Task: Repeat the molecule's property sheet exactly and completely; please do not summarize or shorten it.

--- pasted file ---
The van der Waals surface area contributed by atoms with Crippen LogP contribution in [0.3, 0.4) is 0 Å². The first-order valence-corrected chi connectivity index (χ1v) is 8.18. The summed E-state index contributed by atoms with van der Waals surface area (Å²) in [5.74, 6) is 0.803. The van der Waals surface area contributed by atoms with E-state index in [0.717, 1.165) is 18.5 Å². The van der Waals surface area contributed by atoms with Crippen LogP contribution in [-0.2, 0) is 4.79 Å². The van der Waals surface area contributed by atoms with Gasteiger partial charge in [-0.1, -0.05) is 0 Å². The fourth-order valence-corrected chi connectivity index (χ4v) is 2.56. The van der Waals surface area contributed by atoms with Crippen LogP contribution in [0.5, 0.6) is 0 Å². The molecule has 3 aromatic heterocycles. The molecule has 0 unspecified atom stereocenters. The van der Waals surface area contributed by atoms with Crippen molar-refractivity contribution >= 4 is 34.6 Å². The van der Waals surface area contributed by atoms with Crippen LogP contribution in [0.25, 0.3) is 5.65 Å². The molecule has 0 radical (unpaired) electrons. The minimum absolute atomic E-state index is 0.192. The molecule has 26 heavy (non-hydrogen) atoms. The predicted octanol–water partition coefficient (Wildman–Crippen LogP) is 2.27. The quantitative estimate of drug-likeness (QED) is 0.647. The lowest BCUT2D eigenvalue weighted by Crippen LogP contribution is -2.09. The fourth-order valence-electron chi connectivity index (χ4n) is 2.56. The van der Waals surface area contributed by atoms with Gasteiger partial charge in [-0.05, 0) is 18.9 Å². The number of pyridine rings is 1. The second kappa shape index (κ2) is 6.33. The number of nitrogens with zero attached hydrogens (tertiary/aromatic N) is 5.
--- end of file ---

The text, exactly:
The van der Waals surface area contributed by atoms with Crippen LogP contribution in [0.3, 0.4) is 0 Å². The first-order valence-corrected chi connectivity index (χ1v) is 8.18. The summed E-state index contributed by atoms with van der Waals surface area (Å²) in [5.74, 6) is 0.803. The van der Waals surface area contributed by atoms with E-state index in [0.717, 1.165) is 18.5 Å². The van der Waals surface area contributed by atoms with Crippen LogP contribution in [-0.2, 0) is 4.79 Å². The van der Waals surface area contributed by atoms with Gasteiger partial charge in [-0.1, -0.05) is 0 Å². The fourth-order valence-corrected chi connectivity index (χ4v) is 2.56. The van der Waals surface area contributed by atoms with Crippen LogP contribution in [0.5, 0.6) is 0 Å². The molecule has 3 aromatic heterocycles. The molecule has 0 unspecified atom stereocenters. The van der Waals surface area contributed by atoms with Crippen molar-refractivity contribution >= 4 is 34.6 Å². The van der Waals surface area contributed by atoms with Crippen LogP contribution in [0.25, 0.3) is 5.65 Å². The molecule has 0 radical (unpaired) electrons. The minimum absolute atomic E-state index is 0.192. The molecule has 26 heavy (non-hydrogen) atoms. The predicted octanol–water partition coefficient (Wildman–Crippen LogP) is 2.27. The quantitative estimate of drug-likeness (QED) is 0.647. The lowest BCUT2D eigenvalue weighted by Crippen LogP contribution is -2.09. The fourth-order valence-electron chi connectivity index (χ4n) is 2.56. The van der Waals surface area contributed by atoms with Gasteiger partial charge in [-0.05, 0) is 18.9 Å². The number of pyridine rings is 1. The second kappa shape index (κ2) is 6.33. The number of nitrogens with zero attached hydrogens (tertiary/aromatic N) is 5.